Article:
Yesterday, the city of Plano voted to extend the city’s Equal Rights Policy to include protections based on sexual orientation and gender identity. Thanks to the 5-3 vote, it is now illegal in Plano to discriminate against LGBT individuals in employment, housing and public accommodations. Religious, political, non-profit, and educational organizations are exempt from the law. Plano is the 6th city in Texas to pass this kind of law, following major cities like San Antonio and Houston.
The passage of the new ordinance is the culmination of nearly a decade of discussion–Plano City Council members determined that the city’s discrimination policy needed to be updated. As Plano City Manager Bruce Glasscock told Lone Star Q, “These changes I believe are reflective of the values of Plano as a diverse, inclusive community that values and respects the rights of all of our citizens.”
The ordinance was vocally opposed by many prominent Texas Republicans, who did their best to spread misinformation and fear to try to stop its passage. Texas Values, the conservative Christian organization who previous said that the “gay agenda” is to imprison those who disagree with same-sex marriage, was one organization that spoke out against Plano’s law. They forwarded the Plano City council a letter expressing their concern that the law violated religious freedom by taking away their right to be bigoted, and their fear that it “may place women and children at risk.” The letter was signed by several Republican lawmakers, including Attorney General-elect Ken Paxton and State Rep. Jodie Laubenberg.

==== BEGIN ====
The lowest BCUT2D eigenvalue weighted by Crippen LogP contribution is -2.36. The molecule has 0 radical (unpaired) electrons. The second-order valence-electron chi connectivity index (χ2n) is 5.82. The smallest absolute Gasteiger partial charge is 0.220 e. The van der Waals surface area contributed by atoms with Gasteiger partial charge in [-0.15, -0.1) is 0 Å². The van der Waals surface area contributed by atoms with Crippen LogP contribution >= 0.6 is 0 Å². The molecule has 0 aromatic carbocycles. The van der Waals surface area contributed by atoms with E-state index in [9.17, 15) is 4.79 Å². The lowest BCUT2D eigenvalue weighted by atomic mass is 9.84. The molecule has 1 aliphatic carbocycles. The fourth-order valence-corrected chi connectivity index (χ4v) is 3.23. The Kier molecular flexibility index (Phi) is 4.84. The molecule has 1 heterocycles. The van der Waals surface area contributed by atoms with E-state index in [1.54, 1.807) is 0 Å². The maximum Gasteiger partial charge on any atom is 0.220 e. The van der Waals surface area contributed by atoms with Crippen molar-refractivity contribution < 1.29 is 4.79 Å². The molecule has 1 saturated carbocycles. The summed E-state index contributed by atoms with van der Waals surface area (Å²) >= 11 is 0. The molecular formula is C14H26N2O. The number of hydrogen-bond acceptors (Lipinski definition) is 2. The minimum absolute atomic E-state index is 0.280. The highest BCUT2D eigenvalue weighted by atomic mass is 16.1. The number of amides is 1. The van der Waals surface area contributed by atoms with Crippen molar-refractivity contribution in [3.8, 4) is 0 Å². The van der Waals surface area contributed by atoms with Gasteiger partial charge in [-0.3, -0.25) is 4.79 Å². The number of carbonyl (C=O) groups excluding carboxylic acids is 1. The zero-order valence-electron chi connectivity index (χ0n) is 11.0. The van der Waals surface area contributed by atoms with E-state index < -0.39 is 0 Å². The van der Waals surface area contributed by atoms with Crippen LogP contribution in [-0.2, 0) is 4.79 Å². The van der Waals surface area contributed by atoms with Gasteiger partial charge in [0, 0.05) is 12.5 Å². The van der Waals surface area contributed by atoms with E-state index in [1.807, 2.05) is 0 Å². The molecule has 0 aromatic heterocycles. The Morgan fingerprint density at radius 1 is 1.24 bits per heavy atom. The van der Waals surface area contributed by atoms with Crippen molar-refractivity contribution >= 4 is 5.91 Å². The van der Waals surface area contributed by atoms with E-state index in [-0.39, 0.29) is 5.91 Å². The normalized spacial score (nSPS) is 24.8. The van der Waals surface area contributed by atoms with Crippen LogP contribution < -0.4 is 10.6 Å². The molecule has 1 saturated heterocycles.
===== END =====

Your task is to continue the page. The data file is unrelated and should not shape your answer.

Meanwhile, the Liberty Institute, a Christian legal defense organization, has promised to sue Plano for religious discrimination.
The other Texas cities who have passed non-discrimination ordinances have also faced vocal opposition from the religious right. After San Antonio’s ordinance passed last year, Greg Abbott threatened to sue, until he read the ordinance and admitted it was indeed constitutional. In Houston, right-wing groups have staged massive protests against the city’s anti-discrimination ordinance, and are fighting to have their challenge to the law approved despite not receiving enough signatures on their petition.
Those kind of backwards views were defeated in Plano last night, the latest in a series of cities making protection for LGBT individuals into law. As much as conservatives want to protest, they are on the losing side of history. The tide is changing, and equal protection is becoming the law across the state and the nation.